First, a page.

The Everard Studley Miller Bequest was finally exhausted just over twenty years after its patron’s death. It became inactive in 1976, for unlike the Felton Bequest – which stipulated that Alfred Felton’s estate, amounting to £383 163, was to remain as net capital upon trust from which would be formed a fund whose income would be available for the purchase of works of art – it allowed both capital and interest from the benefactor’s estate to be used.64 ibid., p. 19. Felton’s will also stipulated that an equal portion of the income from his estate would be expended on charities. 

Paul Paffen, Department of Fine Arts, University of Melbourne (in 1994).

Acknowledgements 

I am deeply grateful to Mr and Mrs Edward J. Miller for granting me the privilege of working with the Everard Studley Miller Papers, which until now have not been brought to light. I also wish to thank Mr Hubert Miller and Ms Ruth Miller for their memories and co-operation. Thank you Dr Ursula Hoff for encouraging me to delve further into both the biography of Miller and the conditions governing his Bequest. And thank you too Mr Steven Heath and Ms Dana Rowan for your help, which enabled me to complete the writing of this article.

 Notes 1         

This article is based upon the author’s thesis, Everard Studley Miller and His Bequest to the National Gallery of Victoria, Postgraduate Diploma in Art Curatorial Studies, University of Melbourne, 1992.

1          Everard Studley Miller’s will and probate papers are held in the Public Record Office, Laverton, Victoria.

2         Herald, Melbourne, 18 September 1956, final edition, p. 1.  

3          Sun, Melbourne, 19 September 1956, p. 2. 

4          Will of Everard Studley Miller, 22 March 1956, Everard Studley Miller Probate Papers, Public Record Office, Laverton, Victoria.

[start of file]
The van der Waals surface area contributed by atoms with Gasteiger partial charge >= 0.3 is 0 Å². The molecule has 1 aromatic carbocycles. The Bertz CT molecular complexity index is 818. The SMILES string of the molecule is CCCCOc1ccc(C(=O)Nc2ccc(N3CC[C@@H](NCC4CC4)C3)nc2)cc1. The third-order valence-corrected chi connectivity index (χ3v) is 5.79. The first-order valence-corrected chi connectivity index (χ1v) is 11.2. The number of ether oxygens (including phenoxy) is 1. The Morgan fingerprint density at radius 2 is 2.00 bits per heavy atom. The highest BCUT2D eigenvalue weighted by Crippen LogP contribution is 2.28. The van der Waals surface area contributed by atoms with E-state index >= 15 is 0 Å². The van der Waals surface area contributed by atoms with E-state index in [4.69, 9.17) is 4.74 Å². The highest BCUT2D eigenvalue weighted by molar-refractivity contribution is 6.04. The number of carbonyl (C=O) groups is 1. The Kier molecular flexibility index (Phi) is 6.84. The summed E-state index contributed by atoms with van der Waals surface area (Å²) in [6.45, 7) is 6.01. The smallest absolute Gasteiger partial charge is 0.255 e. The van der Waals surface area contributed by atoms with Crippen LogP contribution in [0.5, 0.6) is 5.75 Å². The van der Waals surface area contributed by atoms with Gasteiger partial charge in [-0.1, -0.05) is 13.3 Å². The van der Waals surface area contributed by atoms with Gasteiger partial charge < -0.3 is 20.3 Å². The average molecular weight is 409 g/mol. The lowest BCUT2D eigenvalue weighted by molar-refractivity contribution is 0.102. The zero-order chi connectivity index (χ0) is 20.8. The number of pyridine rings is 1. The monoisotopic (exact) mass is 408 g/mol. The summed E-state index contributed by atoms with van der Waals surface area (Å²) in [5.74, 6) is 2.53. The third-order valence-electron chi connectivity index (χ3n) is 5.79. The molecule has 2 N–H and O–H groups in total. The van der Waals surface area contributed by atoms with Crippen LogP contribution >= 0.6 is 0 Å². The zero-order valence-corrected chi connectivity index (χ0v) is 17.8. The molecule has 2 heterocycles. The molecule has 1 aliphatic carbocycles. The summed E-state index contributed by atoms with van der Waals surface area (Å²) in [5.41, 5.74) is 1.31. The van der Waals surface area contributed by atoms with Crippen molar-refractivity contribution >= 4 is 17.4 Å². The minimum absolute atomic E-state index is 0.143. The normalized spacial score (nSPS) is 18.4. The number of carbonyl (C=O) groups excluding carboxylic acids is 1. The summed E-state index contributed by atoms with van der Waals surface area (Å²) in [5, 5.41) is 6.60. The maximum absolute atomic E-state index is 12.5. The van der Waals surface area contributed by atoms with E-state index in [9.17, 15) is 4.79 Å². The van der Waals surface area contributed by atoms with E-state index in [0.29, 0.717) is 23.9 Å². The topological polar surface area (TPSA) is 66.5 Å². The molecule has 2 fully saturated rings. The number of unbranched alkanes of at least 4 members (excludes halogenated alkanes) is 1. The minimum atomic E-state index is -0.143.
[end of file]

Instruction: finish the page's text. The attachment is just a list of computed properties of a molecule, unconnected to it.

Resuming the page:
5          U. Hoff, ‘The Everard Studley Miller Bequest’, in Australian Art and Architecture: Essays Presented to Bernard Smith, eds A. Bradley, T. Smith & B. Smith, Melbourne, 1980, pp. 150–60, presents one of the very few published accounts of Miller’s Bequest. This essay also provides details of the Miller family and of the origins of the Bequest’s funds. See also P. Paffen, Everard Studley Miller and His Bequest to the National Gallery of Victoria, Postgraduate Diploma in Art Curatorial Studies thesis, University of Melbourne, 1992. 

6          See ‘Artbursts: Melbourne Bequest’, Bulletin, 26 September 1956, p. 21.  

7          L. B. Cox, The National Gallery of Victoria 1861–1968: A Search for a Collection, Melbourne, [1970], p. 62.

8         Will of Alfred Felton, 20 August 1900, cited in D. Lindsay, The Felton Bequest: An Historical Record, 1904–1959, Melbourne, 1963, p. 19.  

9          ibid. 

10        ibid. 

11        For biographical information on Sir Edward Miller, see Australian Dictionary of Biography, vol. 10, eds B. Nairn & G. Serle, Melbourne, 1986, p. 509. Lady Miller received an OBE from King George V, in December 1919, for service in the Red Cross Society during the 1914–18 war, and was a foundation member of All Saints parish church in Kooyong. She died on 25 September 1941, aged eighty-five (see ‘The Late Lady Miller’ [Obituary], All Saints Review, Kooyong, Melbourne, no. 179, February 1942).